Yards Saison

Yards Saison - Pours a slightly hazy yellow gold color with a finger of whitish head. Smells a little like a Belgian Wit - this is clearly a spiced beer, though some of that may be the result of yeast. Lots of spice on the nose, clove, orange peel, maybe some peppery notes, and just a hint of light fruitiness. The taste is lightly sweet with some spice character evolving throughout the taste and aftertaste. The mouthfeel is relatively light, well carbonated, a little spicy harshness, and some dryness that strangely gives way to a less dry finish (not bad, but it is different). Overall, this is certainly a nice, flavorful, non-funky take on the saison, but it's not really best in class either. I certainly enjoyed it, but my earlier impression of the beer (which was not bad, to be sure) hasn't changed very much. Solid beer, but not really lighting the world on fire. While not quite a session beer, it is hitting the spot after a warm day though... B

Beer Nerd Details: 6.5% ABV bottled (12 oz.) Drank out of a goblet on 5/18/12.

As summer approaches, I'm sure more saisons will be reviewed... indeed, there's one in the pipeline right now that will lend even more credence to the aforementioned notion that the saison style has the most incoherent definition in all of beer.

So we all know of the stories about India Pale Ales - brewers added extra hops to beer so that it could survive the long and arduous trek from England to India. The cape of good hope is located in South Africa and represented a milestone in the trip to India (basically, it's when you begin to travel more eastward than southward).

The confusing thing about this beer, though, is that Yards claims that the IPA stands for Imperial Pale Ale (no India to be found). Weird. Of course, it is typically classified as an Imperial IPA, so there is that. Yards also says that this beer "is an unfiltered, uniquely aged Imperial Pale Ale." Aged? I suppose if you're trying to replicated the historical style, that might be accurate, but it also generally means a less fresh beer, and most hoppy beers in particular do not age all that well. In searching around, it appears that this aging has to do with the longer-than-normal dry hopping period after initial fermentation (upwards of a few months), which should give this a very nice aroma, though perhaps the bitterness will be somewhat toned down by that point.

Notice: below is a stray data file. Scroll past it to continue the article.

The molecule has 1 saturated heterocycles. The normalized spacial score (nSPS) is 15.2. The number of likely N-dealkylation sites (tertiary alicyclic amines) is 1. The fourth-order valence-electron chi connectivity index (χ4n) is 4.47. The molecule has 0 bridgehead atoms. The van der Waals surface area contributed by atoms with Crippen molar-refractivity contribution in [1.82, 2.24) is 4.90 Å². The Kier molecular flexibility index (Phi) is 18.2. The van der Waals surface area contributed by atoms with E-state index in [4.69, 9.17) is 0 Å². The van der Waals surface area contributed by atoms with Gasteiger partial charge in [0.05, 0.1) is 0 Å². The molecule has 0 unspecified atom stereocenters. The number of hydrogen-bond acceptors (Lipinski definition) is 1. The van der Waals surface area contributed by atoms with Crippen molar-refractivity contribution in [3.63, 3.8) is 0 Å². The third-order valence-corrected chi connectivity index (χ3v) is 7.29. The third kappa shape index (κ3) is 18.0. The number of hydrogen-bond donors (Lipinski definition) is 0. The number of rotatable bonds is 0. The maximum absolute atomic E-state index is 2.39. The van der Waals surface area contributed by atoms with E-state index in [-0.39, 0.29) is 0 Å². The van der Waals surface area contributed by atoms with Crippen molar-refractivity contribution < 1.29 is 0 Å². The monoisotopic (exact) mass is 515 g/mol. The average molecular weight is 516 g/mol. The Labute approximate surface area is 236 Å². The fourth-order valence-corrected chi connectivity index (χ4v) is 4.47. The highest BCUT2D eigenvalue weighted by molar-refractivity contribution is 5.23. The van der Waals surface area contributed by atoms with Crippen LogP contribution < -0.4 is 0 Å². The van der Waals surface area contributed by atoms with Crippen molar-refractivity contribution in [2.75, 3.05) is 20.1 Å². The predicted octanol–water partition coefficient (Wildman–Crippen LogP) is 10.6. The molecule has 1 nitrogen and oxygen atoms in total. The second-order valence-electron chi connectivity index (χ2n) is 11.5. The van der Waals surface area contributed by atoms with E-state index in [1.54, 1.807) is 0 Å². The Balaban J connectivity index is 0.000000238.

It's also a very limited batch of beer, only around 100 or so barrels were produced, and the bottling was apparently very limited. They switch up the recipe every year, so it's unlikely that I'll ever see this exact beer again... but the general process seems to stay the same and Yards sez they'll be doing a bigger batch next year. They also say that the beer "is reminiscent of something you'd find solace in on a balmy, Indian evening far away from home. Beware of tigers..." Well ok then:

Yards Cape of Good Hope

Yards Cape of Good Hope IPA - Pours a slightly hazy golden amber color with a finger of fluffy white head that leaves lots of lacing. Very nice, powerful hoppy aroma, citrus and pine along with some sweetness. Taste is sweet with a light bitterness emerging in the middle and following the taste through the finish (I'm guessing this muted bitterness is indicative of the extra aging). Mouthfeel is really nice, very smooth and dangerously easy to drink given the high alcohol. It's not a revelation, but it's a really good, well balanced take on the double IPA (and certainly much better than Yards's regular IPA). B+

Beer Nerd Details: 8.1% ABV bottled (12 oz.) Drank out of a tulip glass on 9/2/11.

When I started this blog, I wasn't really that big of a fan of Yards, but as I've tried more and more of their beers (at this point, I think I've had most of them), I think I'm definitely coming around. Their Ales of the Revolution series was fantastic, their ESB is especially good on cask, and I really enjoy their Philly Pale Ale. At this point, I think I should probably try their saison again, as I haven't had it in a few years. Perhaps another trip to their tasting room is in order as well - I'd love to get my hands on some Bourbon Barrel Aged Thomas Jefferson's Ale!